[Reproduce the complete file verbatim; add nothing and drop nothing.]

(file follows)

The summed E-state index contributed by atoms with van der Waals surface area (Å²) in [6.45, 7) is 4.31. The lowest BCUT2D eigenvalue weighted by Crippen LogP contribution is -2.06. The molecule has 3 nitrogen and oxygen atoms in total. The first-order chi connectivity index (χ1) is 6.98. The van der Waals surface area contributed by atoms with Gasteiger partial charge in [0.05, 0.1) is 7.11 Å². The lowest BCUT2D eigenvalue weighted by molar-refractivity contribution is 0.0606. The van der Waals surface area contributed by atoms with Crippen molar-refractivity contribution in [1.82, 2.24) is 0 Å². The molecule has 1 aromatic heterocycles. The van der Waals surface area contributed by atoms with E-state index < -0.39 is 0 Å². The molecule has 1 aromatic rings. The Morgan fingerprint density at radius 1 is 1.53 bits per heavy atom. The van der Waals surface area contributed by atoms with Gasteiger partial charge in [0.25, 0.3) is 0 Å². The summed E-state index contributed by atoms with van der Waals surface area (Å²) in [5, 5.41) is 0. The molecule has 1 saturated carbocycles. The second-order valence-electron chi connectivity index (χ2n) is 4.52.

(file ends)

The summed E-state index contributed by atoms with van der Waals surface area (Å²) in [6.45, 7) is 4.31. The lowest BCUT2D eigenvalue weighted by Crippen LogP contribution is -2.06. The molecule has 3 nitrogen and oxygen atoms in total. The first-order chi connectivity index (χ1) is 6.98. The van der Waals surface area contributed by atoms with Gasteiger partial charge in [0.05, 0.1) is 7.11 Å². The lowest BCUT2D eigenvalue weighted by molar-refractivity contribution is 0.0606. The van der Waals surface area contributed by atoms with Crippen molar-refractivity contribution in [1.82, 2.24) is 0 Å². The molecule has 1 aromatic heterocycles. The van der Waals surface area contributed by atoms with E-state index < -0.39 is 0 Å². The molecule has 1 aromatic rings. The Morgan fingerprint density at radius 1 is 1.53 bits per heavy atom. The van der Waals surface area contributed by atoms with Gasteiger partial charge in [0.25, 0.3) is 0 Å². The summed E-state index contributed by atoms with van der Waals surface area (Å²) in [5, 5.41) is 0. The molecule has 1 saturated carbocycles. The second-order valence-electron chi connectivity index (χ2n) is 4.52.